I'm really interested to hear more from others here, as I'm unfortunately in the same situation. I thought I could throw all the cash not going to regular bills at my teeth each month and work two jobs, but I can't and now I'm looking at not being able to fill anymore until my tax refund in January. The cavities were originally detected at the end of August. I'm really embarrassed at how poor I am my dentists office is a really nice private practice and I love them and they do good work but sometimes I feel like I don't belong there. If it weren't for the two crowns I had to get in September of be able to swing it but ugh I hate being poor.
Hi Tulipere,

had seen your previous post in the Ask a Dentist section as well and wanted to offer some support. First of all dental work being unaffordable once someone needs a bit of work really sucks, earning money only to spend it for teeths must be exhausting and certainly anxiety raising. I am also not a huge fan of huge treatment plans that give you a final number of work and the cost all at once, I believe there are always treatments that are more urgent and the ones that can be spreaded and would love dentists to discuss those options straight away instead of overwhelming people straight after the first visit. Anyway.

I get the feeling of not belonging to your practice and feeling poor and was wondering what makes you feel this way - is it the look of the practice, is it the other patients? Sometimes if places feel very fancy and unfamiliar it can trigger feelings of being poor or feeling minor but the most important thing is this: you are doing your best for your health and you are operating within your possibilities and that is great. My wish is that you will, over time, feel more comfortable and more belonging in your practice.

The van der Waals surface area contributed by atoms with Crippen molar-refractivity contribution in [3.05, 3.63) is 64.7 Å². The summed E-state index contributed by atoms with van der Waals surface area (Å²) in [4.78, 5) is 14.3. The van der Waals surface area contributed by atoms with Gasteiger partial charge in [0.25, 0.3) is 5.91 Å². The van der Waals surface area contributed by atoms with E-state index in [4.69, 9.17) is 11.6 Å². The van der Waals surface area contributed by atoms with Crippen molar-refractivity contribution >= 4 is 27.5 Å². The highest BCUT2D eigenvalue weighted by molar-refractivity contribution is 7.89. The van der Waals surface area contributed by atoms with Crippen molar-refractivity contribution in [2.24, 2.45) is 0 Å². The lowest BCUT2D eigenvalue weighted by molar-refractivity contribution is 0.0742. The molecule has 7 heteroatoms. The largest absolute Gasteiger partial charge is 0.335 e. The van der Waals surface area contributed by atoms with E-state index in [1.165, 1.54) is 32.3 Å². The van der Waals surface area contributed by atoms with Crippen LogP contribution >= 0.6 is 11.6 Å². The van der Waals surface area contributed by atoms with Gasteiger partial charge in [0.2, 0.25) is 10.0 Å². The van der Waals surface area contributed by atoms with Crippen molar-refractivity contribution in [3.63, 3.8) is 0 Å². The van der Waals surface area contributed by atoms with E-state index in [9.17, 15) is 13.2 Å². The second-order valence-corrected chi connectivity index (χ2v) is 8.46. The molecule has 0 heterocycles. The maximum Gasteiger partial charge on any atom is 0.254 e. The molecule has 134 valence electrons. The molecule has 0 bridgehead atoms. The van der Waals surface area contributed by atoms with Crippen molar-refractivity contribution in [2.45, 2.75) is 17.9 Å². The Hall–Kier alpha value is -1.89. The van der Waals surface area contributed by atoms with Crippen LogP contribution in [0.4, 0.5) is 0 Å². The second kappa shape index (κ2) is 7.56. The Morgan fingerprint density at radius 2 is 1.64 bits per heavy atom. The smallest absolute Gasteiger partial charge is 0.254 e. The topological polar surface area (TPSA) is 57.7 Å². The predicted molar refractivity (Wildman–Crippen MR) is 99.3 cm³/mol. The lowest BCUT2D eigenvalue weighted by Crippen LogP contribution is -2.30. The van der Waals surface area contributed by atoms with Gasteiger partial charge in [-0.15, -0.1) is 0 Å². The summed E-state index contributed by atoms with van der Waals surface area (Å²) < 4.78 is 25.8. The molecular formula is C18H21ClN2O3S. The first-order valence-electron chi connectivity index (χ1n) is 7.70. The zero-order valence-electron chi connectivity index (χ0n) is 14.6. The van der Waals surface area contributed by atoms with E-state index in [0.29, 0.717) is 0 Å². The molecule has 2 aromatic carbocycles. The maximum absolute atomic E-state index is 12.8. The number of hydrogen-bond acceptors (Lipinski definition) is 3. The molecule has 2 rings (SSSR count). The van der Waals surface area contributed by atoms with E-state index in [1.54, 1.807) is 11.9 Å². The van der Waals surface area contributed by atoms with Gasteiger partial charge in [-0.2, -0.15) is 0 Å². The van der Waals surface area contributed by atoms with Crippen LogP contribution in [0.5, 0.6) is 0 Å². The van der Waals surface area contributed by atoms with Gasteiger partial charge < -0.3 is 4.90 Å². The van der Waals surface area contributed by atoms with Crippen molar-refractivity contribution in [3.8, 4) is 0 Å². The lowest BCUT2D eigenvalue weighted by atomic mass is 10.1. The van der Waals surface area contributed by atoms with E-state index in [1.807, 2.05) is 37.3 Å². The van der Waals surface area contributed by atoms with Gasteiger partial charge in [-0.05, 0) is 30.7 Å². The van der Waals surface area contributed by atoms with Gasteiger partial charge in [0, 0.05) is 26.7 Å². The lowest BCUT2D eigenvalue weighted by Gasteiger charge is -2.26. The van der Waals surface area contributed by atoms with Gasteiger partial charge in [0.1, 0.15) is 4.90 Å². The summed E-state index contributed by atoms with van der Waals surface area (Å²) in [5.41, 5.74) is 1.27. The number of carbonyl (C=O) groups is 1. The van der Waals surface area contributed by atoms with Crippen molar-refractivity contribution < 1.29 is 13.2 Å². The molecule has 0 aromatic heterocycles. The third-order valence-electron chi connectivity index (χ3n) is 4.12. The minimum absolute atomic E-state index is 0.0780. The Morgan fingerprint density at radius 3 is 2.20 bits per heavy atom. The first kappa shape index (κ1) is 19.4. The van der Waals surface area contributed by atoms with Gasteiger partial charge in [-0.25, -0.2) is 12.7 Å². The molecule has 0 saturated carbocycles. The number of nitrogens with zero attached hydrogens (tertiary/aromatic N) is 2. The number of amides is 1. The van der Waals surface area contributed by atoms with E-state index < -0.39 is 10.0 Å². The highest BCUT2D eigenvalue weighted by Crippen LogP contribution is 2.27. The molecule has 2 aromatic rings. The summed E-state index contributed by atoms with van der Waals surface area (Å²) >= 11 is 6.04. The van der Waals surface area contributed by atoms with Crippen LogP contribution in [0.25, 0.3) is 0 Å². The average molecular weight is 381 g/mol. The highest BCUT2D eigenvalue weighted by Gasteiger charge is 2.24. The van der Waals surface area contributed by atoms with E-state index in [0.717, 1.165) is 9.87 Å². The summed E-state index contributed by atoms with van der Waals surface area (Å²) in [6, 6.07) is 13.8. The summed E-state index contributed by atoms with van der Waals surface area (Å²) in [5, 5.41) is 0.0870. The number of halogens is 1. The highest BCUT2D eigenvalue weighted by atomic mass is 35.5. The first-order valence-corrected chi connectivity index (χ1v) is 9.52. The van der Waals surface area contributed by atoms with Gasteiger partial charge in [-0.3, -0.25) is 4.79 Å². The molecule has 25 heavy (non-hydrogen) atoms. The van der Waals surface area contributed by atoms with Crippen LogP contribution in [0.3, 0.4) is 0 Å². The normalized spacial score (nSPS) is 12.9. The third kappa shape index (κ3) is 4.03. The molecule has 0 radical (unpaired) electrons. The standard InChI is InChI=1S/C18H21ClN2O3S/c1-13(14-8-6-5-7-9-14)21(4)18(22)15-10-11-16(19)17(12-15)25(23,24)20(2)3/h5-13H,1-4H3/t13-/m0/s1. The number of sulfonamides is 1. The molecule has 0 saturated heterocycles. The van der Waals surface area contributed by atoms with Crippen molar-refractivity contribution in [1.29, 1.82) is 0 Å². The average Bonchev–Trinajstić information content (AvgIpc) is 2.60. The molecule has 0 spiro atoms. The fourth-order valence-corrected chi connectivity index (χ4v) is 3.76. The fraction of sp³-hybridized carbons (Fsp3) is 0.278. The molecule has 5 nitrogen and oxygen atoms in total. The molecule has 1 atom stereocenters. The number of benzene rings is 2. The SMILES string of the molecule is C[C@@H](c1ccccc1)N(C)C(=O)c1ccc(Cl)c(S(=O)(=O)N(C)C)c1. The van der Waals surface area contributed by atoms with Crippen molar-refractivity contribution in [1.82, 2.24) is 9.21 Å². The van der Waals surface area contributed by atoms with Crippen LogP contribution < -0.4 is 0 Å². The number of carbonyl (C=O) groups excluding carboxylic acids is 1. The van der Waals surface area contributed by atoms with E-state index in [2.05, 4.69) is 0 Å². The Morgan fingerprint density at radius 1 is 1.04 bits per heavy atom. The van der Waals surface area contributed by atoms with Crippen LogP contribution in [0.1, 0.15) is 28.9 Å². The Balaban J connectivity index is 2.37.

Tooth decay a dynamic process and it is all about balance between the mineralization and demineralization phases. You might have seen the link @Sol posted further above and I am very confident that if you keep on taking care of what you eat and of your home care, things won't get worse until January. Also if the cavities were extra deep or urgent, I would expect your dentist to suggest to fill them as first.

All the best wishes, sending you a virtual hug and keep us posted
 
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Tulipere

Junior member
Joined
Aug 20, 2019
Messages
9
Location
Seattle
I think it's the look of the practice and the way everyone is dressed and all... Its not too bad or anything, I really like my dentist and the hygienists and the receptionist is really awesome too. Luckily it's just cavities, I just want to get it all done now so I can stop worrying about it, so it gets frustrating at times. Luckily the only thing that kind of hurts is my wisdom teeth (my uppers flare up and make my sinuses hurt sometimes) I'm taking the best care of my teeth I can every day, thank you so much for your kind words! :)